us that “the sun is estimated to be We had intended to include our 1000 times larger than the earth," notice of these two works in the pre- page 20, and on the same page quotes ceding article ; but the geological part Herschell's treatise, from which he of Dr. Harris's treatise is so completely might have also learned, that “in subordinate to his main design, that we linear magnitude it exceeds the earth found ourselves unable to touch on that in the proportion of 1111 to 1, and branch of the subject. We may now in bulk in that of 1,384,472 to 1,"— remark, that in his rapid sketch of Herschell, page 192. We are further geological phenomena, Dr. Harris re- informed that the calculation of the cognizes as facts the discoveries of velocity of light is “proved to be so modern geology, and has no sympathy perfectly accurate as to enable astronowith those who shrink from the investi- mers by its means not only to describe (!) gation of nature, lest its voice should the ordinary revolutions of the heavenly be contradictory to the word of God. bodies, but even to predict the torIn this respect, the second of the two tuous (!) motions of a comet for many works at the head of this article agrees years before its appearance,” page 23. with Dr. Harris. The other work is of a In chemistry our author equally very different character in every respect. original. Most chemists will be sure The object of the author of the “Scripture prised to learn that gases are now Evidences” is to assail the positions admitted to be the elements of all which geologists believe they have metallic, as well as rocky substances," established as being in his view con- page 166; and that as the heat at the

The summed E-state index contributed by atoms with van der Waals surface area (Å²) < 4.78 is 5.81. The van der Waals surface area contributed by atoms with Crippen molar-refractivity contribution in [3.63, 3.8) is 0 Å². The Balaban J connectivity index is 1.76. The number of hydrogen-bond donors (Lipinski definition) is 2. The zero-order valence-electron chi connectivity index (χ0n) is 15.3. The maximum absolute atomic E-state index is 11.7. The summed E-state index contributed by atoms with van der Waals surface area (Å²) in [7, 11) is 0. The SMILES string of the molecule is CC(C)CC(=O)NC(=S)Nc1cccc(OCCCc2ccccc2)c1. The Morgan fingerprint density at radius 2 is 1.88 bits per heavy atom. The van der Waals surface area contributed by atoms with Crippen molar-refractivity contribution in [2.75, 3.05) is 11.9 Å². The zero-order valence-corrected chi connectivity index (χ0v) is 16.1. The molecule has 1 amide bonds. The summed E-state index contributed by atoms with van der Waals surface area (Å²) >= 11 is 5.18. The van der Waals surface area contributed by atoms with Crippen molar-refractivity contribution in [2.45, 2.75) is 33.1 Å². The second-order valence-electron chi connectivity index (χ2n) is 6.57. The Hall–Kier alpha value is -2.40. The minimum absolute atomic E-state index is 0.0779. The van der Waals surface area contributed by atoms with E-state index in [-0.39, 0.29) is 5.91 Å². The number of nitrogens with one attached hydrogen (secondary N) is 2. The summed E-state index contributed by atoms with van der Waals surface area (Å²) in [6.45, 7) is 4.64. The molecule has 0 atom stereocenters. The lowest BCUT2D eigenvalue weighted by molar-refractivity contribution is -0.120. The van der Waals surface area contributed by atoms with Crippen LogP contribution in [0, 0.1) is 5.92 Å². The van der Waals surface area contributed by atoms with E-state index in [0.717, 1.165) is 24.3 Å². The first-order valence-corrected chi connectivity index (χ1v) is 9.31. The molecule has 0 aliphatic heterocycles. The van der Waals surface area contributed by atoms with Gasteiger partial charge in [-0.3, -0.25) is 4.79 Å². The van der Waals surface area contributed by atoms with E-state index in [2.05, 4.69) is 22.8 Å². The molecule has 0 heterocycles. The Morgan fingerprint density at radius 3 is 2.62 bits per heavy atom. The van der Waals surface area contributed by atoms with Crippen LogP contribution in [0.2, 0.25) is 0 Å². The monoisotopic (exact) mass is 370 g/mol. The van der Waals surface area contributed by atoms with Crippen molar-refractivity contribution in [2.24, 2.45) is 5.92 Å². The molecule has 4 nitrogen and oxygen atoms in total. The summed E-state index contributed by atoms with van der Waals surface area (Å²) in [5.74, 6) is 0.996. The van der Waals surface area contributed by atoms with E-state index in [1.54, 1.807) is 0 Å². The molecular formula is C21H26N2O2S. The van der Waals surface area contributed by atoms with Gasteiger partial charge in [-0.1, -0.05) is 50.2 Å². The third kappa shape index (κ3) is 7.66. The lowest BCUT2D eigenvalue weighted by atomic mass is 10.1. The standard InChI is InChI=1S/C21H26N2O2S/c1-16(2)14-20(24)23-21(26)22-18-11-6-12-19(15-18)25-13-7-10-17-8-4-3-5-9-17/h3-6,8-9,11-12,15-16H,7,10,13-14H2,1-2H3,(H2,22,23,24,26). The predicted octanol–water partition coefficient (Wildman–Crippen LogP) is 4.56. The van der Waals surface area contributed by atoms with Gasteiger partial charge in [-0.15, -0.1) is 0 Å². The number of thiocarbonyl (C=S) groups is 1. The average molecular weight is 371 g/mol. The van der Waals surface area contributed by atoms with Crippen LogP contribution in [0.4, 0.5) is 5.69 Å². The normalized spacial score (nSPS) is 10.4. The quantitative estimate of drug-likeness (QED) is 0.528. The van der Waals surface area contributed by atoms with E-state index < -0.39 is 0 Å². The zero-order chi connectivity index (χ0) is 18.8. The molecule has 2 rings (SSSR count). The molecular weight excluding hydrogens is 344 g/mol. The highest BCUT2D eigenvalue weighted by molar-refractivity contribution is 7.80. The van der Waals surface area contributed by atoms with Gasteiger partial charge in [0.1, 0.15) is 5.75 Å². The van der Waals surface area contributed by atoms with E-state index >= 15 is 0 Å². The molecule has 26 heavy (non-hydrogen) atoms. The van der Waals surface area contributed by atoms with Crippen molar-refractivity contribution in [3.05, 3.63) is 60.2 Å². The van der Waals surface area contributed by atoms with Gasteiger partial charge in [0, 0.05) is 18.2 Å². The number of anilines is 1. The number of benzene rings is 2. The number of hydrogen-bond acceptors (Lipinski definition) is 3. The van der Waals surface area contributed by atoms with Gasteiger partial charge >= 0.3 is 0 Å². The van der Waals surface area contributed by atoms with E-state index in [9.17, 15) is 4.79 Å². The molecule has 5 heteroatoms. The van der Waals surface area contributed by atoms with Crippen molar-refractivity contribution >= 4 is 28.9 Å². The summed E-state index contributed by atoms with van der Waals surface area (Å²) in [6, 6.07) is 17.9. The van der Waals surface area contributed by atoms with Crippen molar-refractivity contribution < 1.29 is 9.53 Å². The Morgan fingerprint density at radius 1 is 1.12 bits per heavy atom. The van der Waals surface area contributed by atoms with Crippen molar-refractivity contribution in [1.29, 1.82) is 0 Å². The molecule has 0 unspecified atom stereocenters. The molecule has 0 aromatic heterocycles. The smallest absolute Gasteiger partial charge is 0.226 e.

earth's centre is intense, we may | those who have maintained that the sea fairly assume that the metallic bases and land changed places at the deluge. are fused and converted into oxygen, or But the author seems quite to have any other gases of which they may be forgotten, in his zeal to maintain composed, at some distance from this his view of one part of the Mosaic centre," page 148. We cannot help account, that his whole theory is opwondering how it is that granite should posed to another, viz., the very precise be so enduring when we are informed topographical description of the garden that felspar, one of its constituents, “ is of Eden. According to our author's fusible at a heat of 120 or 130 degrees,' own diagram the site of the garden of page 161 ; so that if we put a piece of Eden was originally part of the ocean granite into boiling water, we may bed. There could not, at that time, Expect that the felspar will be dissolved have been any such rivers as the and the rock crumble to pieces! His Euphrates or the Tigris ; the whole of notions of physiology are of the same Asia, north of twenty degrees N. lat., crude kind. On the authority of was then in the process of formation at Buffon he reduces the number of species the bottom of the ocean.